We're still in it
England coach Stuart Lancaster refused to get carried away after watching his side revive their Six Nations Championship title hopes with a dominant 20-0 Calcutta Cup win away to Scotland at the weekend.
And he warned England would need to improve when they faced Ireland, who've now won both their opening Championship matches, beating Scotland 28-6 and defending champions Wales 26-3, at Twickenham on February 22.
The 132nd edition of rugby union's oldest international fixture was also one of the most lopsided, with a desperately dire Scotland failing to score a point against England for the first time since 1978.
Yet although England scored tries in Edinburgh through centre Luther Burrell and fullback Mike Brown, they also botched a few potential scores in a second half where they managed just seven points.
England flyhalf Owen Farrell also missed three penalties on an awkward day for goal-kickers, with Murrayfield's already parasite-infested pitch made worse by driving rain.
"We were pleased with a lot of aspects, but are frustrated that we didn't convert more of our opportunities because we dominated the second half," Lancaster said.
"There were chances there that we didn't take and we definitely have regrets over the points we left out there."
However, he added: "We played some really good stuff in difficult conditions. Scotland had to defend desperately."
Burrell's try was his second in as many Tests after his debut effort in England's 26-24 loss away to France in Paris and Lancaster was pleased by his evolving midfield partnership with Billy Twelvetrees.
"The work that [assistant coaches] Andy Farrell and Mike Catt have done with Luther and Billy is really paying off," Lancaster said.
"The timing and number of options going into the line were excellent and Luther's try was a good case in point.
"They're going well as a partnership, especially given that they've only trained together for two weeks and have played twice.
"They'll need to be on top of their game against the Irish centres [Brian O'Driscoll and Gordon D'Arcy], who are clearly world class.".
Lancaster insisted England had maintained faith in their Six Nations title chances despite an agonising loss in Paris where, having fallen 3-16 behind early on they led 24-19 only to succumb to Gael Fickou's converted try three minutes from time.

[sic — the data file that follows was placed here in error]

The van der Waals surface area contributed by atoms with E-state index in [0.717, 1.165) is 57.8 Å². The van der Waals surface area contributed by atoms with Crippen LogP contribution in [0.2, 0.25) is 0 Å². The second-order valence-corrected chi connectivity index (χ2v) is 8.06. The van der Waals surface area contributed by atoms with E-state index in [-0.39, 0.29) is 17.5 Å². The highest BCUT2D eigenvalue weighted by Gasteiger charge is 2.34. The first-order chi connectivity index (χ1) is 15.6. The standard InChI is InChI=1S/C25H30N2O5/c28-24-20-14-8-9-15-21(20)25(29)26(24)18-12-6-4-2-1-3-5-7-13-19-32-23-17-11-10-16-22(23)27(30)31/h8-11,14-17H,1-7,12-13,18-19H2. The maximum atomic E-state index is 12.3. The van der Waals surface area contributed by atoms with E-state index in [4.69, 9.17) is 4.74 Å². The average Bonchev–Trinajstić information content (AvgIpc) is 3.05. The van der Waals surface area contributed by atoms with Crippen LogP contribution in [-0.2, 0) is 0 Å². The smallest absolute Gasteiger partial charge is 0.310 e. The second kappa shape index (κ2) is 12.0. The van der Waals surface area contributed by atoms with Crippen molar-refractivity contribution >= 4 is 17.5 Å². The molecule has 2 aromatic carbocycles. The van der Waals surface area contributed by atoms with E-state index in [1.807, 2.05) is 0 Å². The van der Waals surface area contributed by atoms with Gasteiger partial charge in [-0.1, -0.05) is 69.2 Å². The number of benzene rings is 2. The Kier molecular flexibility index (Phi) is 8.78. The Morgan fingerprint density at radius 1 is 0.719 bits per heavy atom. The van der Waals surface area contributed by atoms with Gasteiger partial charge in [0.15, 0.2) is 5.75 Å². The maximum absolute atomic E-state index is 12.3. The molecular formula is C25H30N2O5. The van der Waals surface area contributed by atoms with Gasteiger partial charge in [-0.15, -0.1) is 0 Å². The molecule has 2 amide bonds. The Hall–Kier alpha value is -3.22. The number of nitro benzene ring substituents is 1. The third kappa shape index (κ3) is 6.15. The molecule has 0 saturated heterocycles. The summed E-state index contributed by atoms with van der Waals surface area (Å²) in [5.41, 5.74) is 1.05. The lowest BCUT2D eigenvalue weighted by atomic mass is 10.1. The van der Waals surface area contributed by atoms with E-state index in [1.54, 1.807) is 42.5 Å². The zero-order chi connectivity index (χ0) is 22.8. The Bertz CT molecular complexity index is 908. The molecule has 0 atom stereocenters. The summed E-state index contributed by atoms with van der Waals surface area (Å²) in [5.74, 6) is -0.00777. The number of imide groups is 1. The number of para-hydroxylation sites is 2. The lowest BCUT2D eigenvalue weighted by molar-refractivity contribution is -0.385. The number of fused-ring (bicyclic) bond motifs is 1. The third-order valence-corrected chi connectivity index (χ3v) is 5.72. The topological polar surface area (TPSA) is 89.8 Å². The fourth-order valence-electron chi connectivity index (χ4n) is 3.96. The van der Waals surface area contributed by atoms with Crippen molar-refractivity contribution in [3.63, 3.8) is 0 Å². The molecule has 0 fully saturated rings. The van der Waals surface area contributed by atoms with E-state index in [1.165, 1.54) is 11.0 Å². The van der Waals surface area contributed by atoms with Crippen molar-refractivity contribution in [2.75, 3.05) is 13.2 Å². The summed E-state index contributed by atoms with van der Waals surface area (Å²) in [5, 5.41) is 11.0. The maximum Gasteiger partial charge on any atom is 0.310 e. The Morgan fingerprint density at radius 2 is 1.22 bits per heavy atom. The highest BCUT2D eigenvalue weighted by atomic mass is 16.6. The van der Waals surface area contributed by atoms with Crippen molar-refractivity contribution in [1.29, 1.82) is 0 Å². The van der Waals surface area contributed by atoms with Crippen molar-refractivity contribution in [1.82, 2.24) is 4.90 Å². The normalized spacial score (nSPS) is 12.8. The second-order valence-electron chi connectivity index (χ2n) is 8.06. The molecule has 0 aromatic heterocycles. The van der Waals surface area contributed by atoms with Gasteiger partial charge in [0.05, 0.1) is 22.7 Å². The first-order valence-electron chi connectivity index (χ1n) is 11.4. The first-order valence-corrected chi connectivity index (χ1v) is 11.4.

"Even though we lost to France we always felt we're still in it," Lancaster said.
"It does set us up for an important game against Ireland. Ireland have played two, won two and have played really well. But we're confident also."
Scotland coach Scott Johnson, having seen his side beaten comprehensively by both Ireland and England, was well-placed to assess their merits ahead of a match which could have a huge bearing on the destiny of this season's title.
"We fell into England's strengths a little bit, we've got some naivete in our team," Johnson said.
"They are very, very different sides. It depends on the conditions and possession. If it opens up, I can see Ireland doing some damage. If it closes down I think England can do some damage," the Australian added.
England captain Chris Robshaw paid tribute to his team who had to overcome the problems posed by playing on a very soft pitch.
"It was a tough shift by all the guys in tough conditions," he said.
"We weren't too happy with our attack - I felt we left some points out there - and these are things we need to keep learning.
"We got away with it today, we might not get away with it next time."
England bounced back well after the bitter disappointment of losing to a late try by the French last Saturday.
"It's been a tough start," Robshaw said.
"We've had two weeks on the road and we're looking forward to getting back to Twickenham."